Before you replace the tires on your car, you need to at least know the size and speed rating of the tires. Fortunately this information is embossed on the side of tires, and below we show you how to read these details. Once you have this information, have a look at the tires we stock, to find your new set of tires.
The tire information may start with a letter or two, which identifies the type of vehicle suited to the tire. The letter ‘P’ means our example tire is suitable for a passenger car. If the tire information does not start with letters, it is probably not a car tire.
The first number indicates the width of the tire. Generally the measurement is shown in millimeters, though four-wheel drive tires sometimes show width in inches. Our example tire has a width of 205 millimeters.
The second number indicates the height of the tire as a percentage of its width. (This value is often referred to as the ‘aspect’ of the tire.) Our example tire has an aspect of 60, which means the tire’s height is equal to 60% of its width.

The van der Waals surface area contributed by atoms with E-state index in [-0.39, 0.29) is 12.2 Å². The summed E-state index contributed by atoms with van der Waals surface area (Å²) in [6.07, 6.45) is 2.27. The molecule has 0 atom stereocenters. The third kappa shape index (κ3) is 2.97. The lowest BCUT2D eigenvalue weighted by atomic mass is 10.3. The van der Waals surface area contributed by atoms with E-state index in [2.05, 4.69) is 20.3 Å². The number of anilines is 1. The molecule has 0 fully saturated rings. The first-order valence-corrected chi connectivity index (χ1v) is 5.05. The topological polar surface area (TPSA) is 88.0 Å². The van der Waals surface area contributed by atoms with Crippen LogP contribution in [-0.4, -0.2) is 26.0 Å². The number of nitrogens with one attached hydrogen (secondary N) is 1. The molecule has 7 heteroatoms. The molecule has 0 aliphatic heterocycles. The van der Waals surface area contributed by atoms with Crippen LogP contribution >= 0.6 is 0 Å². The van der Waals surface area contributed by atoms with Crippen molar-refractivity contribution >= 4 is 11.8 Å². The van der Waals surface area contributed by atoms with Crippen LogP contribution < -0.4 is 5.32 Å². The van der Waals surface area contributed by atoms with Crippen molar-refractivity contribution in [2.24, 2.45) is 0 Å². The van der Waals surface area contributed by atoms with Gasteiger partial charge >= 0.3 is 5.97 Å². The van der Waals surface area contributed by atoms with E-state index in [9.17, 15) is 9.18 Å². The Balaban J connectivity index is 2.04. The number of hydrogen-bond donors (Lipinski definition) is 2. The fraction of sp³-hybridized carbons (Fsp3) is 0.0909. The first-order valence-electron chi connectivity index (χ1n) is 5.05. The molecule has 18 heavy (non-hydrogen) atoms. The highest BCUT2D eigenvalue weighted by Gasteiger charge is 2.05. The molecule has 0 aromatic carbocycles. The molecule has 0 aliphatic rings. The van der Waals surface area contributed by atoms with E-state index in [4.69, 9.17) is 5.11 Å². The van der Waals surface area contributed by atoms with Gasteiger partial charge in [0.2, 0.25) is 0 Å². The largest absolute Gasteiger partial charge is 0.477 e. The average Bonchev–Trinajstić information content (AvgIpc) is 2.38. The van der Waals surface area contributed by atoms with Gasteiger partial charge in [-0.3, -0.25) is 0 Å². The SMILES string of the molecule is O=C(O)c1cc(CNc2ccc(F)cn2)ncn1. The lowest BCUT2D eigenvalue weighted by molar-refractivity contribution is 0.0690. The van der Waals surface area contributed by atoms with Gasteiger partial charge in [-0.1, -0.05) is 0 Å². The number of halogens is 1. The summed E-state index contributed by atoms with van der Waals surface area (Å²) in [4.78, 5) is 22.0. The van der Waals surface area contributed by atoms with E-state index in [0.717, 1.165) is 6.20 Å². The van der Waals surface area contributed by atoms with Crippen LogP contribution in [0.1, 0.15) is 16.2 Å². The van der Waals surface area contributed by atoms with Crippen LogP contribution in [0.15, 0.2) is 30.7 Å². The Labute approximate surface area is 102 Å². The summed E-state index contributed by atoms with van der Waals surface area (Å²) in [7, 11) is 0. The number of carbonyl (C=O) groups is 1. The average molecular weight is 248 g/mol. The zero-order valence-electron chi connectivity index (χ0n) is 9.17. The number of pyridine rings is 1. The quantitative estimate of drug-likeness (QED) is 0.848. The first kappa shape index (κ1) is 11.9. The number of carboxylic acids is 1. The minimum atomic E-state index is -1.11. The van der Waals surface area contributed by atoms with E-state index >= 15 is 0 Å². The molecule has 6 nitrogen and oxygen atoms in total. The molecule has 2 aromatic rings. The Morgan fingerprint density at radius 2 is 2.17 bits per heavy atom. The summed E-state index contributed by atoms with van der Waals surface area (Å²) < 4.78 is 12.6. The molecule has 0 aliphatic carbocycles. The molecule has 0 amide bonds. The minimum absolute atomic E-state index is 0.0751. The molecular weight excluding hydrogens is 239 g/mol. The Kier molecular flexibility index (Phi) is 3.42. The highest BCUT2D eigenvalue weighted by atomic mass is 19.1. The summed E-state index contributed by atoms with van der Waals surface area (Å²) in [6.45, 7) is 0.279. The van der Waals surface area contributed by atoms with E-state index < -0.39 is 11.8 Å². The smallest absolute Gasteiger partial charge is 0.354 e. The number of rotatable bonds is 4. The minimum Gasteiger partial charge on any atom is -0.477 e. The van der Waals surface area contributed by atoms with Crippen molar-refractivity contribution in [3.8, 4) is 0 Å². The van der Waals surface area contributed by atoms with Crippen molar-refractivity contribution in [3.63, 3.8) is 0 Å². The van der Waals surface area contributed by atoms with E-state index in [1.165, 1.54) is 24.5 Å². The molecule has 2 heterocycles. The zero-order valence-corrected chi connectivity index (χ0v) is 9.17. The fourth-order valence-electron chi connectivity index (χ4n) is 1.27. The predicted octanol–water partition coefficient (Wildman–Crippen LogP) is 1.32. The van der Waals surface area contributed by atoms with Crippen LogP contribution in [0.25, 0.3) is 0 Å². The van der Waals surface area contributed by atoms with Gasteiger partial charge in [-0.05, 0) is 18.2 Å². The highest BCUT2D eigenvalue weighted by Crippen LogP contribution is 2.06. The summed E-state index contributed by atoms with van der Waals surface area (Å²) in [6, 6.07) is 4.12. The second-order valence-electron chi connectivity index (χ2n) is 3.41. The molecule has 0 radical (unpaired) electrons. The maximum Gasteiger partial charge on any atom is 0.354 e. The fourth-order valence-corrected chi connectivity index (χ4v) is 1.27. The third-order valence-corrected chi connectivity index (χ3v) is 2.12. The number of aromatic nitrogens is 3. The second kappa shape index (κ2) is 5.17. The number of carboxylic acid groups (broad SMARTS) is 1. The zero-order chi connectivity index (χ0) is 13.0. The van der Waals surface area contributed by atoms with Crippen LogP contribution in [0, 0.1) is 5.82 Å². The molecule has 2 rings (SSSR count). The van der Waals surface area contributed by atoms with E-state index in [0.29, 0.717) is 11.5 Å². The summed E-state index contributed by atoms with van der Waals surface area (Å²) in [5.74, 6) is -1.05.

The letter after the height value indicates the construction used within the tire’s casing. Our example tire uses radial (‘R’) construction, while other tires may use belted bias (‘B’) or diagonal bias (‘D’) construction.
The number after the construction value shows the diameter of the wheel rim suited to the tire. Generally the measurement is shown in inches. Our tire is suited to a 15-inch rim.
The first number after the tire size is the load index of the tire. By referring to a separate load-index chart, the index value allows us to determine the how much weight the tire can support.
The final letter provides the speed rating of the tire, which is the maximum speed the tire has been designed to handle. The table below shows some common speed rating values, where we see that our example tire is designed to handle a maximum speed of 130mph.